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To assess the usability of my wireframes, I developed a plan for conducting live testing sessions with a handful of participants. I outlined my objectives, test subject, methodology, and script (scenarios and tasks), then set up times to meet with my participants either in person or via Google Hangouts. I wanted to see how potential PetConnect users reacted to my prototypes - specifically, how easily they completed my tasks, and whether they experienced any frustrations or roadblocks along the way.

I synthesized my notes into an affinity map to find patterns among the participants:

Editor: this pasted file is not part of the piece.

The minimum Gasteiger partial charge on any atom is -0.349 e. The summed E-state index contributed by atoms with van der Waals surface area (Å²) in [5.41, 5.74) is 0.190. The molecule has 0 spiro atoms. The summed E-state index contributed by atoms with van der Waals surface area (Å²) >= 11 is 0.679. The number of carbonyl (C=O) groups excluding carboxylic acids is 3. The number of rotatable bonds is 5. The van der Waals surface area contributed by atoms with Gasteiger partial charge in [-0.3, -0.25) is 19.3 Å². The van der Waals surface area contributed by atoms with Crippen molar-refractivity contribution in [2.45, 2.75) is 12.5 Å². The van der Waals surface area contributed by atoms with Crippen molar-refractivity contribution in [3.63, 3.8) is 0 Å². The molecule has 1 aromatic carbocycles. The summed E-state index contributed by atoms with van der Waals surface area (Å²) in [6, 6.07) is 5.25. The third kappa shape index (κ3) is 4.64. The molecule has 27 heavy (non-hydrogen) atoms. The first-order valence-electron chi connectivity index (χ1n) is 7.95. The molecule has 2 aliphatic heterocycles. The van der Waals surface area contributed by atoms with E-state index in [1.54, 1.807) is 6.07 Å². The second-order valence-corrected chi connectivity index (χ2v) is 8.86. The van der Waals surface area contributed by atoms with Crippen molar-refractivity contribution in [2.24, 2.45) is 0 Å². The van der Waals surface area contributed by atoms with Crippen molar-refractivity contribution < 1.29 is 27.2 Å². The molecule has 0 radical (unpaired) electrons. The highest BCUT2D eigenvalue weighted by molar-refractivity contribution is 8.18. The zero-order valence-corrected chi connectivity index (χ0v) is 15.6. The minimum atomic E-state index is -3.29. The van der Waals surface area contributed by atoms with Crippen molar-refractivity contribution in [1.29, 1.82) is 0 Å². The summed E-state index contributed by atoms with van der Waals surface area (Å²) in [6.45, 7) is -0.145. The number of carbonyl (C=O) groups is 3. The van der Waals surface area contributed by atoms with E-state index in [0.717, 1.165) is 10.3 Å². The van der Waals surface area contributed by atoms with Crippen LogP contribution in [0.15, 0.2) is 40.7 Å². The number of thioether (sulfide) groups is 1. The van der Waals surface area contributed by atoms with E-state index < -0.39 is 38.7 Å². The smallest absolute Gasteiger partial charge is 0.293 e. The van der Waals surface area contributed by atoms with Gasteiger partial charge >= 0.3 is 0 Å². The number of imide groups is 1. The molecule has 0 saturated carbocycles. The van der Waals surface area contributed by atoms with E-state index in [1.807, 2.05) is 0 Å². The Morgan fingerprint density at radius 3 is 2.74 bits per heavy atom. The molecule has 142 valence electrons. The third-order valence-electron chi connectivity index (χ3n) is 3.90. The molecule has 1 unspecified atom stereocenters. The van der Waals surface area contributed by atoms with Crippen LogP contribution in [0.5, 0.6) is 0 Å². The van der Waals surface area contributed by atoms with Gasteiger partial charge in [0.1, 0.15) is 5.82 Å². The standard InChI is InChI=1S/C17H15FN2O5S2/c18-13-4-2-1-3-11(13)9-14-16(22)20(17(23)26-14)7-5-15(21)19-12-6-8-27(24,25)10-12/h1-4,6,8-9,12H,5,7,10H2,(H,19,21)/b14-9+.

• Unsure how to access user profile to see saved searches and favorite

  • Older participants weren’t immediately familiar with share/favorite icons

  • “Ask Shelter” vs “Contact Shelter” vs “Ask About…” confusion

  • Some assumed “Adopt {Pet Name}” would take them straight to a payment page, rather than the application

Next, I translated my observations into insights and recommendations that I could implement for my hi-fidelity wireframes, and sorted them by priority.


Final Takeaways

Since I had a limited timeline for this project, I only had the chance to conduct usability testing on my mid-fidelity wireframes, but I would have liked to test the effectiveness of my high-fidelity wireframes as well.

If I had more time, I also would have liked to design the PetConnect interface for shelter employees – ideally working more closely with the employee that I interviewed during my research phase.